Bags of familiar objects help those with dementia to reduce anxiety

2013-02-06T06:00:00Z 2013-02-07T10:54:36Z Bags of familiar objects help those with dementia to reduce anxietyBy Paul Swiech |
February 06, 2013 6:00 am  • 

BLOOMINGTON - It was just an old cloth bag with a small stuffed animal, buttons, some playing cards, a piece of fabric and a black and white photograph.

But to a person with dementia, that bag may calm anxiety and agitation and provide a connection to a happier time.

About 50 “rummage bags” have been assembled at Passage Hospice’s Central Illinois office, 404 N. Hershey Road, Suite A, Bloomington. Some bags are being distributed to area nursing homes for residents with dementia and some are available for home caregivers of people with dementia.

“Instead of throwing your junk out, you can use it for a really important purpose — helping someone with dementia,” said Jill Hudson of Gridley, among Passages Hospice volunteers packing rummage bags last week.

Dementia is a loss of brain function that affects memory, thinking, language, judgment and behavior. The most common type is Alzheimer’s disease.

Rummaging, also called seeking, happens in mid- to late-stage dementia, primarily Alzheimer’s disease, when a person is looking for a personal object he or she thinks is lost or been stolen, said Passages dementia specialist Lauren Bruggenthies-Lott and Heather Mulder, manager of education and outreach for the Alzheimer’s Association’s Greater Illinois Chapter.

In some cases, the object was lost. But sometimes, it has not been around for years. When the person doesn’t know what they are looking for, rummaging is a coping mechanism for language deficits. When speech and comprehension skills decline, people with Alzheimer’s disease find other ways to interact.

For example, when people with dementia are hungry but they can no longer say that, they rummage. Sometimes, people accustomed to being busy are looking for something to do, so they rummage. They become anxious and agitated and their caregiver can get frustrated.

The best way to handle agitation is to reassure the person and provide a tool to redirect them away from what is causing their agitation, Mulder said.

“This is where the rummage bags fit in,” she said.

Passages’ staff and volunteers — who work with people with Alzheimer’s — stuffed rummage bags using items donated by staff, volunteers and the community.

All items included in bags have significance. For example, a stuffed animal may calm someone who is agitated and remind them of a former pet. Fabric may be reassuring to someone who knitted or sewed. Playing cards and baseball cards may be a recollection of former hobbies. Magazines and old photographs can bring back family memories. Buttons also may be sorted by shape to occupy someone with Alzheimer’s.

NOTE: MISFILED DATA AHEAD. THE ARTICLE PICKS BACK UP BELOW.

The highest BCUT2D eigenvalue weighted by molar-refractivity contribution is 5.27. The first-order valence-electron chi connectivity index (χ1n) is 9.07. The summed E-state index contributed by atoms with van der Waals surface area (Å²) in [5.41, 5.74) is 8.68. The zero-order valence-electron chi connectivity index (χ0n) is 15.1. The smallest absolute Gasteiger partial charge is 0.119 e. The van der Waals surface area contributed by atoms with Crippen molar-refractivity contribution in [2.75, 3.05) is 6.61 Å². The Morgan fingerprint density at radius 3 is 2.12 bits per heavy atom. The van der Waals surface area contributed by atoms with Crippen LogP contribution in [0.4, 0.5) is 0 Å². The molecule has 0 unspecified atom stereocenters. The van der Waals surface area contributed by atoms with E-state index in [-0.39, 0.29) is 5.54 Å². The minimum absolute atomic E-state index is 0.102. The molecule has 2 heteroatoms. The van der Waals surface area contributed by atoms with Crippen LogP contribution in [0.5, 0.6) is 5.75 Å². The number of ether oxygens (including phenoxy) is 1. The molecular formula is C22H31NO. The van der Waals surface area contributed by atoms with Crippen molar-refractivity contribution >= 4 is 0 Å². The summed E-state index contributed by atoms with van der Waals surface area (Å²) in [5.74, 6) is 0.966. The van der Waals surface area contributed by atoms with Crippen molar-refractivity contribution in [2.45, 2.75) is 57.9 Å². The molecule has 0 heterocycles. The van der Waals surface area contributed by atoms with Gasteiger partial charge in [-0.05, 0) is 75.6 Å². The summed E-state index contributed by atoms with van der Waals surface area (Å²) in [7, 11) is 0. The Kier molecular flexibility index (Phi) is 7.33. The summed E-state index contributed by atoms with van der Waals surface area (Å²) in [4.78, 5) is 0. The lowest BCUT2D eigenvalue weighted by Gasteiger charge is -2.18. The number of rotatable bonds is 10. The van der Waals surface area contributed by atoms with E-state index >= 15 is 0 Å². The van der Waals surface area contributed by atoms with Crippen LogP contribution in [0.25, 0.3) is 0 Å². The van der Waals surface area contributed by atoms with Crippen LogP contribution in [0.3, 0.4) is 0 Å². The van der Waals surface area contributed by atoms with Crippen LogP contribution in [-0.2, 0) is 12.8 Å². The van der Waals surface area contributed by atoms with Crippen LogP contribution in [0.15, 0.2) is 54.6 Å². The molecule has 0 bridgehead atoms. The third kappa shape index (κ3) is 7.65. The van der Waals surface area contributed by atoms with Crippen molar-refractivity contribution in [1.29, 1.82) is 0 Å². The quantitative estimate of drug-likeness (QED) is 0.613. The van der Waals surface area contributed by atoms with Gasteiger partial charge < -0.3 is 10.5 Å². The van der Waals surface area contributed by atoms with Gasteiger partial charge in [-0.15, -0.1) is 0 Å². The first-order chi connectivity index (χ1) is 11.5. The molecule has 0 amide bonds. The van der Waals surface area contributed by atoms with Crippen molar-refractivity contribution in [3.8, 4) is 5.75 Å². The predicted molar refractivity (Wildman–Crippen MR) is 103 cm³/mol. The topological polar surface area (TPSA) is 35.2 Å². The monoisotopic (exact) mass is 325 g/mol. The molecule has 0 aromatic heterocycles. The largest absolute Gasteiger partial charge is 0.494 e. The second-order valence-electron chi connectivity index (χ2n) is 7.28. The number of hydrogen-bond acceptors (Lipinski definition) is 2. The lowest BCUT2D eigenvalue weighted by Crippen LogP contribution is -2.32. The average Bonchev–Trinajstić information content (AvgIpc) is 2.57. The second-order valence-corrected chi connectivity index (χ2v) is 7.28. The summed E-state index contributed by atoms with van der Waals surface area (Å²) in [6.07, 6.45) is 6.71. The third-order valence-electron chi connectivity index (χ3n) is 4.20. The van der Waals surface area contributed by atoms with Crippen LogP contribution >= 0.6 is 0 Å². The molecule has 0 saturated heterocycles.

Women’s rummage bags are bags or purses. Men’s bags are zipped pouches that look like a tool or toiletry bag.

“I think it’s a great idea to have something like that,” Mulder said of the rummage bags. “They are an opportunity for stimulation.”

But a word of warning: rummage bags — while they can ease anxiety for people with dementia and their caregivers — should be used under supervision only.

“The bags,” said Passages’ communications manager Kaitlyn Henderson, “are not babysitters.”

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(3) Comments

  1. agdinc
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    agdinc - February 17, 2013 8:23 am
    Wonderful article. Just this week I went to see a dementia client at an adult day care who is being fed ativan twice a day by nursing staff because of her anxiety. If anxiety were reduced by something as simple as this she wouldn't have to be medicated. Daughter relates she does not have to give mom ativan during weekends when she is at home.
  2. BobDeMarco
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    BobDeMarco - February 06, 2013 8:25 am
    This is an excellent idea and article. This article should be shared widely in the Alzheimer's and dementia community.

    Bob DeMarco, Founder
    Alzheimer's Reading Room
  3. BC
    Report Abuse
    BC - February 06, 2013 7:55 am
    Interesting idea, never thought of something like this. Old minds many times go way back in time to memories that predate the family or caregivers. I can see how objects and pictures could be a comfort. My grandmother began asking for people who died over 70 years prior. Never tell a person the one they seek is dead. They relive the first shock over again every time you do it. They also forget your answer in a short space of time so telling them the person will come soon keeps them happy till they forget and ask again. Grandma ask about her Mama and her own child that died around 1915. Mama is fixing supper or the baby is napping kept her happy.
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